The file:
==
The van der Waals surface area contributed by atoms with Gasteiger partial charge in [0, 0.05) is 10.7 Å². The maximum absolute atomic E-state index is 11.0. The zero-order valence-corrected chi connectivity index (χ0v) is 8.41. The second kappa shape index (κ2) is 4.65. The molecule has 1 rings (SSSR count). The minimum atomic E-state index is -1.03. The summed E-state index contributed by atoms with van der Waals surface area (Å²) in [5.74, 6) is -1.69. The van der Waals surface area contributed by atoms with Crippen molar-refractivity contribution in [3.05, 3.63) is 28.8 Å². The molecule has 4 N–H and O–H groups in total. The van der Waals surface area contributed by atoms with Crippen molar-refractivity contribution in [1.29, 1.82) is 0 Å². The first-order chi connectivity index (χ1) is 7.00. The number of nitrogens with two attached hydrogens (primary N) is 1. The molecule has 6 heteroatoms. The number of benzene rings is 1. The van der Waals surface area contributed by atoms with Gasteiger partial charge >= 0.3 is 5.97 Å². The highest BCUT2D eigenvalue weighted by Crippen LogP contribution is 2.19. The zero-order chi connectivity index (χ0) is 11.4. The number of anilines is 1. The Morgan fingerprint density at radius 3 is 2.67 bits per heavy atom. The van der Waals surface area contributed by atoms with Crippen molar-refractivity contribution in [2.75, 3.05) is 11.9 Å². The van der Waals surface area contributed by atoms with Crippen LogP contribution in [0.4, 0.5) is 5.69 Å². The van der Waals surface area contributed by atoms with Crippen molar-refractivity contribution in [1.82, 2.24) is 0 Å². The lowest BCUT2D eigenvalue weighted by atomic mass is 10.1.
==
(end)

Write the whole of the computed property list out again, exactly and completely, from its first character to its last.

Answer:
The van der Waals surface area contributed by atoms with Gasteiger partial charge in [0, 0.05) is 10.7 Å². The maximum absolute atomic E-state index is 11.0. The zero-order valence-corrected chi connectivity index (χ0v) is 8.41. The second kappa shape index (κ2) is 4.65. The molecule has 1 rings (SSSR count). The minimum atomic E-state index is -1.03. The summed E-state index contributed by atoms with van der Waals surface area (Å²) in [5.74, 6) is -1.69. The van der Waals surface area contributed by atoms with Crippen molar-refractivity contribution in [3.05, 3.63) is 28.8 Å². The molecule has 4 N–H and O–H groups in total. The van der Waals surface area contributed by atoms with Crippen molar-refractivity contribution in [1.29, 1.82) is 0 Å². The first-order chi connectivity index (χ1) is 7.00. The number of nitrogens with two attached hydrogens (primary N) is 1. The molecule has 6 heteroatoms. The number of benzene rings is 1. The van der Waals surface area contributed by atoms with Gasteiger partial charge >= 0.3 is 5.97 Å². The highest BCUT2D eigenvalue weighted by Crippen LogP contribution is 2.19. The zero-order chi connectivity index (χ0) is 11.4. The number of anilines is 1. The Morgan fingerprint density at radius 3 is 2.67 bits per heavy atom. The van der Waals surface area contributed by atoms with Crippen molar-refractivity contribution in [2.75, 3.05) is 11.9 Å². The van der Waals surface area contributed by atoms with Crippen LogP contribution in [0.4, 0.5) is 5.69 Å². The van der Waals surface area contributed by atoms with Crippen molar-refractivity contribution in [1.82, 2.24) is 0 Å². The lowest BCUT2D eigenvalue weighted by atomic mass is 10.1.